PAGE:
In One Eye

Saturday, November 29, 2003
Once again, the federal legislature shows its ties to big business.
Just weeks after an antitrust suit was filed against the RIAA by webcasters [link here], the music labels' lobby group, is, along with Hollywood, seeking a permanent exemption from similar litigation. The proposal seeks to extend the exemption to anything covering mechanical copyright: a sweeping extension of the copyright cartel's immunity.

It's buried away in a piece of legislation co-sponsored by Senator Orrin Hatch called the EnFORCE Act, or the Enhancing Federal Obscenity Reporting and Copyright Enforcement Act of 2003. With 12-year old girls being threatened with $150,000 fines, and the computer industry embracing social engineering technologies such as locked music, you would think the last thing that the nation's cultural heritage needs is stricter enforcement by the copyright cartel.
I'd like to think that this type of legislation is unconstitutional due to the Sony v. Universal case of 1984, but it looks as if whores like Hatch can get their way.

Specifically, in that decision, the US Supreme Court averred that because the technology has changed, copyright rules must change accordingly. But the Court also said that such rules must be legislated.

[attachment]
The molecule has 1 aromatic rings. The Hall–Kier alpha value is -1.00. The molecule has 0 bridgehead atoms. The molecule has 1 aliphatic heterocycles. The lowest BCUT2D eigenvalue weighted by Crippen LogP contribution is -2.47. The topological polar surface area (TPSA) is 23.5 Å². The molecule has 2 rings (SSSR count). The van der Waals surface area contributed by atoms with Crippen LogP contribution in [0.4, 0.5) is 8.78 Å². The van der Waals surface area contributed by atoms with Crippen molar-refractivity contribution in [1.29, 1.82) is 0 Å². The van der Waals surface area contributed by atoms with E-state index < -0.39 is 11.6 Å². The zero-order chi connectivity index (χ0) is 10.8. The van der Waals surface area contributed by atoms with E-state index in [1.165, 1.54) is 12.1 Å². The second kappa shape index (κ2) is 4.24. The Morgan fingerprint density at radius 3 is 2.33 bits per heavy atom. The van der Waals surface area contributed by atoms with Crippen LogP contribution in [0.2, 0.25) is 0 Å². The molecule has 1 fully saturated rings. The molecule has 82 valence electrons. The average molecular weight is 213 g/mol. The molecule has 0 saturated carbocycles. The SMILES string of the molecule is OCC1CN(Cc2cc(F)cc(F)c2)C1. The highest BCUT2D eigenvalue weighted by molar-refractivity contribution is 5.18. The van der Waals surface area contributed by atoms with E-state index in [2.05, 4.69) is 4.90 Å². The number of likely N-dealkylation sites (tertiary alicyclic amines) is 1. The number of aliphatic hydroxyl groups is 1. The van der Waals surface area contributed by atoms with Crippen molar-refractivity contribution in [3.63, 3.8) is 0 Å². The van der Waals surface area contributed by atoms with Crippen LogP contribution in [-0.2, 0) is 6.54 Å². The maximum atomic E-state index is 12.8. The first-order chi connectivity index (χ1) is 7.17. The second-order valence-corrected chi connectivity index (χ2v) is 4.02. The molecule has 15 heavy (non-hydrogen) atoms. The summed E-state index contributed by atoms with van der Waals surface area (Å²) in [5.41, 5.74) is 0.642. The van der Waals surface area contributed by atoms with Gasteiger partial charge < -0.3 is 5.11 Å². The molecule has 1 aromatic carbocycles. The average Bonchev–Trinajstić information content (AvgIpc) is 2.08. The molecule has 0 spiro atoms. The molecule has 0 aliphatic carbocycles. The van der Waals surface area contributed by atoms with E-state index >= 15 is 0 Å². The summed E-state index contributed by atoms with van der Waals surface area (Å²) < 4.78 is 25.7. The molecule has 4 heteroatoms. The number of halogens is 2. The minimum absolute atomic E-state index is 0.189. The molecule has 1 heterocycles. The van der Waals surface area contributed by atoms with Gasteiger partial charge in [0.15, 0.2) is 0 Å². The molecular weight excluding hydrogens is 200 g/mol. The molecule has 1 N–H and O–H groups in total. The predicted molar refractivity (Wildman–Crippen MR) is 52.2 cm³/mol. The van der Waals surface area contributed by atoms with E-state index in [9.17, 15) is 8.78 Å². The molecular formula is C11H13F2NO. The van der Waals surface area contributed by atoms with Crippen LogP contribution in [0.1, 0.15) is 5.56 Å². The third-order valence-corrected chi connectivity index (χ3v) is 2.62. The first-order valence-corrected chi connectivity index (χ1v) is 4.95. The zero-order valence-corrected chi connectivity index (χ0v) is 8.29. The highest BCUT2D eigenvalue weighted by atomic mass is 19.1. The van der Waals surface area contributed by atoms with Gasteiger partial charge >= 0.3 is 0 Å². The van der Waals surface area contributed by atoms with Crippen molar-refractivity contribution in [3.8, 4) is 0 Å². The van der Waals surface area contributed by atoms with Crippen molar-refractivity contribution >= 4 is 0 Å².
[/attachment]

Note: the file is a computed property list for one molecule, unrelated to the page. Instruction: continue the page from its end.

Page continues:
Sound policy, as well as history, supports our consistent deference to Congress when major technological innovations alter the market for copyrighted materials. Congress has the constitutional authority and the institutional ability to accommodate fully the varied permutations of competing interests that are inevitably implicated by such new technology.
In fact, it gets worse as the Court re-emphasizes the penalties for copyright infringement, noting that
The Copyright Act provides the owner of a copyright with a potent arsenal of remedies against an infringer of his work, including an injunction to restrain the infringer from violating his rights, the impoundment and destruction of all reproductions of his work made in violation of his rights, a recovery of his actual damages and any additional profits realized by the infringer or a recovery of statutory damages, and attorney's fees.
This litany sure does sound like some of the tactics the RIAA has used.

So, it sounds as if the US Supreme Court allows Congress to do pretty much whatever it wants to protect copyrighted material. Nevertheless, it's seems a bit much to proscribe any kind of litigation against the recording and motion picture behemoths.